Kit Roane reckons it’ll be a long time before we see any significant infrastructure privatization in New York State:
If Paterson wanted to turn the New York State Thruway over to private operators, he’d first have to pilot a bill through the sclerotic state legislature.
New York would also have to untangle the finances of its infrastructure assets, which often end up supporting a diverse array of unrelated and unprofitable side businesses…
"Right now everything is on the table, and it’s going to take some planning to decide what steps will happen next," admits Erin Duggan, a spokeswoman for governor Paterson. That is probably the understatement of the year.
But what about privatizing assets which don’t yet exist — like smart parking meters?
According to a senior municipal bond analyst at a leading Wall Street firm, New York City could raise between five and six billion dollars immediately if it privatized its parking meters as Chicago is doing…
Curbside parking in New York and most U.S. cities is grossly underpriced and could potentially be a crucial source of revenue for much needed transportation improvements…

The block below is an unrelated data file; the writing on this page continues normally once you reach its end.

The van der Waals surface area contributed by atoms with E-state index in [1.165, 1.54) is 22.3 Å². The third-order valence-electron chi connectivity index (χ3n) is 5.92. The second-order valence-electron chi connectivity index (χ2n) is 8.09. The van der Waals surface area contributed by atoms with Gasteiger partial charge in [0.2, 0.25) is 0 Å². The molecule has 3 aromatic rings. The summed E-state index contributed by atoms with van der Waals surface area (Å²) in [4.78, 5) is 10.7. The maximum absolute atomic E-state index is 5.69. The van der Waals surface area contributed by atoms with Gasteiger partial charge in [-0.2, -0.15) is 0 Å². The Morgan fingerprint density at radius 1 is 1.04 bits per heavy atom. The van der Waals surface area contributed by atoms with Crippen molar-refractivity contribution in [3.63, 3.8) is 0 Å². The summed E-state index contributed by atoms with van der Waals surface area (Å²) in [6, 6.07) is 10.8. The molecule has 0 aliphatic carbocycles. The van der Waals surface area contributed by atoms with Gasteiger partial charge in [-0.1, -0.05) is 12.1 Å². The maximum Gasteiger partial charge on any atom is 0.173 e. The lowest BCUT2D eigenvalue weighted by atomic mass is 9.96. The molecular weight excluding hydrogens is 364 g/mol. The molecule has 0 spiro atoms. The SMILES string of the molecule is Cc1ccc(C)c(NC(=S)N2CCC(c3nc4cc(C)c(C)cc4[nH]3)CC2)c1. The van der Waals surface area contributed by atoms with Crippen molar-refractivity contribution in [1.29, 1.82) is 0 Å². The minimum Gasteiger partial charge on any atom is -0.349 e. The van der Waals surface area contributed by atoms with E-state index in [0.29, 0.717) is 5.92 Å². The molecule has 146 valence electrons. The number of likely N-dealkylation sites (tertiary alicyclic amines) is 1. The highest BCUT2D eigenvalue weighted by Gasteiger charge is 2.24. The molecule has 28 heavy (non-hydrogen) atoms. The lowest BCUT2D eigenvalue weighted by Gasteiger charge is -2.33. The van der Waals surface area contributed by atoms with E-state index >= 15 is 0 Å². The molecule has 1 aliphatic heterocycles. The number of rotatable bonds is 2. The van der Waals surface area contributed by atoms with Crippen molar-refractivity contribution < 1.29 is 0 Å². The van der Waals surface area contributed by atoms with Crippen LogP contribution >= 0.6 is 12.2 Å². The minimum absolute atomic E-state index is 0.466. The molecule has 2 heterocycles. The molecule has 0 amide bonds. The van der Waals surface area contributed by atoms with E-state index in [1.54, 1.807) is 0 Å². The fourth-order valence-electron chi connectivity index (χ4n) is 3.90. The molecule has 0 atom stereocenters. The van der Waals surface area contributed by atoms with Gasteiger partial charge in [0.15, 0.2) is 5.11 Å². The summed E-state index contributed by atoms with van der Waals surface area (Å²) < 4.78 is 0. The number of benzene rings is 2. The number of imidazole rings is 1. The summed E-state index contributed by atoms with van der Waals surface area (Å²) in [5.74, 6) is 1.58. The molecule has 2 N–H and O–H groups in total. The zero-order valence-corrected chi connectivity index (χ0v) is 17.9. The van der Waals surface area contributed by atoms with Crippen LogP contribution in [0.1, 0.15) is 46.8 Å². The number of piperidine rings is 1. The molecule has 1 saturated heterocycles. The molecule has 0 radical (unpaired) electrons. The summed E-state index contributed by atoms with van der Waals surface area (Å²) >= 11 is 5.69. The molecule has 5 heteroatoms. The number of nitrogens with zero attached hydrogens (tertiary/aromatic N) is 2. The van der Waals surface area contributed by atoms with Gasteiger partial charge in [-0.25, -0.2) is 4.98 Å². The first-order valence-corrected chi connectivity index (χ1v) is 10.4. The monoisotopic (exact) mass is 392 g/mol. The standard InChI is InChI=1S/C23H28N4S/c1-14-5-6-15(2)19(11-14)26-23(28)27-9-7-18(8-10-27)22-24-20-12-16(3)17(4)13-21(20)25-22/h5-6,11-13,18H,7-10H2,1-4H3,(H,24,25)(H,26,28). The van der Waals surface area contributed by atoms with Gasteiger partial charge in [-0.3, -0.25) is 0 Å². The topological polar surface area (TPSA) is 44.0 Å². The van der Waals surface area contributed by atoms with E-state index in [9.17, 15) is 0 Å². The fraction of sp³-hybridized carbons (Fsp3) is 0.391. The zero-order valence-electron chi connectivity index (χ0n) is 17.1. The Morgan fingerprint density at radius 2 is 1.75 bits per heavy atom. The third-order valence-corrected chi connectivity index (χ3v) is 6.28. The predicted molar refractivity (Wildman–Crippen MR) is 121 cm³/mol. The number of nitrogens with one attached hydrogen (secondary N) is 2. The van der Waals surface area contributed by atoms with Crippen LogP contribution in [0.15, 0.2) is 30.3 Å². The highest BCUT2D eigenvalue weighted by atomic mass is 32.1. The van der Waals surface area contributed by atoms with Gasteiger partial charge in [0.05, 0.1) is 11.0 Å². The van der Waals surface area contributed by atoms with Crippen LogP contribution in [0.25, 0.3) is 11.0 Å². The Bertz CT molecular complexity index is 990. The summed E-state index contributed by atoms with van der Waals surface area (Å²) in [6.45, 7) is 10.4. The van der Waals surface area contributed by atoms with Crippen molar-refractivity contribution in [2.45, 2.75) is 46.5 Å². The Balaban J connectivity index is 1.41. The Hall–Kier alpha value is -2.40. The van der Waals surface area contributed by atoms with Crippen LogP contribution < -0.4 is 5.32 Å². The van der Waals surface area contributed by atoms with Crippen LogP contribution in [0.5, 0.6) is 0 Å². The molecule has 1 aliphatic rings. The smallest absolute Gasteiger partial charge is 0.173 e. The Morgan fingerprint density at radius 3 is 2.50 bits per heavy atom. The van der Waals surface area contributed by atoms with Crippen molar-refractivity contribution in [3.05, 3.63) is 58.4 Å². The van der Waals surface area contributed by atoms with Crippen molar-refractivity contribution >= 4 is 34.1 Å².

Chicago will require vendors to use state-of-the-art parking meters that monitor parking space availability and adjust rates to ensure an open space on every block.
This is a very smart idea, I think: reduce congestion and raise revenue at the same time! An enormous proportion of traffic in the most congested parts of New York City is cars driving around in circles looking for a parking spot. If there’s an open space on every block, a huge problem is solved at a stroke. Of course, the price of on-street parking would rise, but only to the level mandated by demand for something which is in sore undersupply.
Incidentally, Roane also says that New York State taxes on bank profits totaled a tiny $173 million in 2007. Who says New York’s corporate tax rates are too high?